Pellegrino Artusi & A Recipe for Perfect Pasta Dough (Photo Illustrated)

Pellegrino Artusi, Casa Artusi, The Art of Cooking Well in Forlimpopoli & A Recipe for Perfect Pasta Dough (Photo Illustrated)

Pellegrino Artusi is widely referred to as the father of Italian cuisine. Penning the first pan Italian cookbook, (self) published only 20 years after the unification of Italy in 1891 and in the language of the new unified Italy (which was the dialect of Florence), when he was 71.

Artusi’s cookbook, Science in the Kitchen and the Art of Eating Well, featured over 475 recipes gathered from Italian home cooks on his travels as a business man. 15 editions were published before he died 20 years later, with many further recipes added (finishing with 750).

Science in the Kitchen and the Art of Eating Well was predicted to be a commercial failure by Italian publishers at the time, and they refused to publish it, but it was a tremendous success. It has been in print since publication, and is in almost every Italian home. It has been translated into several languages also (it was translated to English in 1997). 200,000 copies were sold in his lifetime and many more in the 103 years since then.

(So, you know, the message being if you believe in something strongly enough, take a risk and make it happen. You never know, do you?)
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L’atelier des Chefs

Latelier des Chefs

L'atelier des Chefs

I have a bit of an obssession with food, this is true. Even more so when cooking and trying new things. So, when I heard about a new cookery school that had opened in central London I had to try it.

Firstly, I was curious, l’atelier des Chefs is very popular already in France, and, their arrival in London has been highly publicised in the media and blogosphere. They’ve different types of classes, they run up to 5 sessions a day ranging from a half hour to two hours. For them it’s about the food but also the social experience of sitting down and enjoying your meal with your fellow cooks and a glass of wine. One class runs for half an hour over lunch, called the “Cook, Eat & Run”, then there’s the 60 minute class covering two courses, the 90 minute class covering 3 courses and the 120 minute class covering 3 courses based around a theme (e.g. they’ve one coming up for foie gras). Secondly, I’ve been reading great things, Krista (of Londonelicious) was an immediate convert and she doesn’t even like to cook! So, I registered for on of the “Cook, Eat & Run” lunchtime classes and off I went.

You chose your day around what they’re cooking (at least I did!) and I chose to go the day that they were cooking Risotto di Gambas (prawn risotto for the non-French speakers amongst us – that includes me :-). I arrived a little early as I wanted to take a look around, and was quite impressed with the venue that greeted me, it’s a bright airy space with a vast sparkling kitchen with lots of natural daylight coming through the skylights ahead. They were extremely friendly and offered a glass of water while I waited for the rest of my class to arrive which they did shortly after.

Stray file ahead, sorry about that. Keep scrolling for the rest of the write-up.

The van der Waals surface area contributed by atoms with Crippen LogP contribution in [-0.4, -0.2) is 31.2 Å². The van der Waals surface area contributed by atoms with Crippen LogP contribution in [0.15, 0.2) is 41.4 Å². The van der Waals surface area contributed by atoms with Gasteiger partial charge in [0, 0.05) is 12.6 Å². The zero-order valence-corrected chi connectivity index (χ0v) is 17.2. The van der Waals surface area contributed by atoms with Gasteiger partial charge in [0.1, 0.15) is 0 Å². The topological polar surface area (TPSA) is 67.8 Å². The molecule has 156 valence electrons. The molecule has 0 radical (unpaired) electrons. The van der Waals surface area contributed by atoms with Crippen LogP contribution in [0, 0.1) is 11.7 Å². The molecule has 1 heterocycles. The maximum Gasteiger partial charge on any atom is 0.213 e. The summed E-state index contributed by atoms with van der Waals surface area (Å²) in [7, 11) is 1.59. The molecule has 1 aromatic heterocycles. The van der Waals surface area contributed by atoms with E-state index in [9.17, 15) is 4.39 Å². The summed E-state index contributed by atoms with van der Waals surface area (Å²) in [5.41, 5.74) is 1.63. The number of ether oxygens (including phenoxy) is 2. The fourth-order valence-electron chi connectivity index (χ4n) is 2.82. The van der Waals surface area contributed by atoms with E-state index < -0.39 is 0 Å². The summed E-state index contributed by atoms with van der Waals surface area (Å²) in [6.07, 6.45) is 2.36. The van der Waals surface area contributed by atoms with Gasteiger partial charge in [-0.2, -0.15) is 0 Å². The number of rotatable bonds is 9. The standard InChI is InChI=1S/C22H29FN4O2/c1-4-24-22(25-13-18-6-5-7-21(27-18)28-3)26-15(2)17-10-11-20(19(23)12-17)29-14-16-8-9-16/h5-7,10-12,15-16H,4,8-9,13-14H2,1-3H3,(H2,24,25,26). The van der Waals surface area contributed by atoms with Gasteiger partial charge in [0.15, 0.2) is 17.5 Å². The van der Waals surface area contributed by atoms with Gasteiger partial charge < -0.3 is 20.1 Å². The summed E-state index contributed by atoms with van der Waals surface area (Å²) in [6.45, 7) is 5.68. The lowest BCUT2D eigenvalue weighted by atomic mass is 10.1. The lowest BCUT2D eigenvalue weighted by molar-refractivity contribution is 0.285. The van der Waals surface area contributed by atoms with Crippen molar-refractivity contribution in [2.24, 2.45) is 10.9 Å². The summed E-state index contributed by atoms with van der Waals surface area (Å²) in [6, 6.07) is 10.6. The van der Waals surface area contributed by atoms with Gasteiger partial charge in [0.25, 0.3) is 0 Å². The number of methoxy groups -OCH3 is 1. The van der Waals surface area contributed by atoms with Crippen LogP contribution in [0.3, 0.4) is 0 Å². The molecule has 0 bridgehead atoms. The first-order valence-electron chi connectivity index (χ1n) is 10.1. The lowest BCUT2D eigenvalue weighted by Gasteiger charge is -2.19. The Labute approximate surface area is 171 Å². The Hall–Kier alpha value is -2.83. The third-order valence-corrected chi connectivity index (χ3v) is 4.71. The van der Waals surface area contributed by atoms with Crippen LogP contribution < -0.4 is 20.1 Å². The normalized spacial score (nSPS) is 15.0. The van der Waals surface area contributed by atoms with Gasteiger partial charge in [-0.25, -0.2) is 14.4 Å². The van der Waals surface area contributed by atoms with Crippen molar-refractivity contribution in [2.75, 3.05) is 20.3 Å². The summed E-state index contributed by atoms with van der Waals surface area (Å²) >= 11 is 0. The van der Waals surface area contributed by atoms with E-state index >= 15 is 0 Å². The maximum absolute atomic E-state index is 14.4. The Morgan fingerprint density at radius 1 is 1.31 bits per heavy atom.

We were greeted by our chef Tony. Now, I am a fan of risotto and when I make it, it takes me some time, so I wondered just how are we going to get this done in half an hour? Well, many hands make light work, Tony took us through what we had to do, and within a few minutes we had been shown how to do everything and I was beheading and shelling super fresh prawns. This particular recipe also included mushrooms (shitake and normal) and I was curious about how this would taste.

We spent a very sociable 17 minutes cooking our risotto (yes – we timed it!), each person taking their turn stirring for risotto is a labour of love. Tony was on hand for any advice and tips along the way. Once the risotto was cooked we left the kitchen and sat at a table outside with our spoils, with white wine and bread to go with it. The risotto was delicious, and I plan to recreate it and experiment with the prawn/mushroom combination. We followed it with a fantastic chocolate mousse dessert – chocolate mousse with five spice crumble and kiwi emulsion – which rendered me speechless temporarily.

Risotto di Gambas

Risotto di Gambas

Chocolate mousse with five spice crumble and kiwi emulsion

Chocolate mousse with five spice crumble and kiwi emulsion

It was a very sociable and uplifting experience, I didn’t know any of my fellow cooks having arrived on my own. This didn’t act as a barrier, everyone was so friendly and really into it, despite the differing levels of experience among the group. The staff were really friendly and encouraging too.

One thing I hadn’t read anywhere was how good the range of produce available to buy is. It’s an eclectic mix from ceramic knives to silicone moulds to tomato vinegar and the El Bulli Spherificaion Kits which I haven’t seen for sale in many places.

I had a great time and I am looking forward to bringing friends and visitors to London there. It’s a lovely and different afternoon in London. In particular, I want to try the macaron classes! Watch this space.

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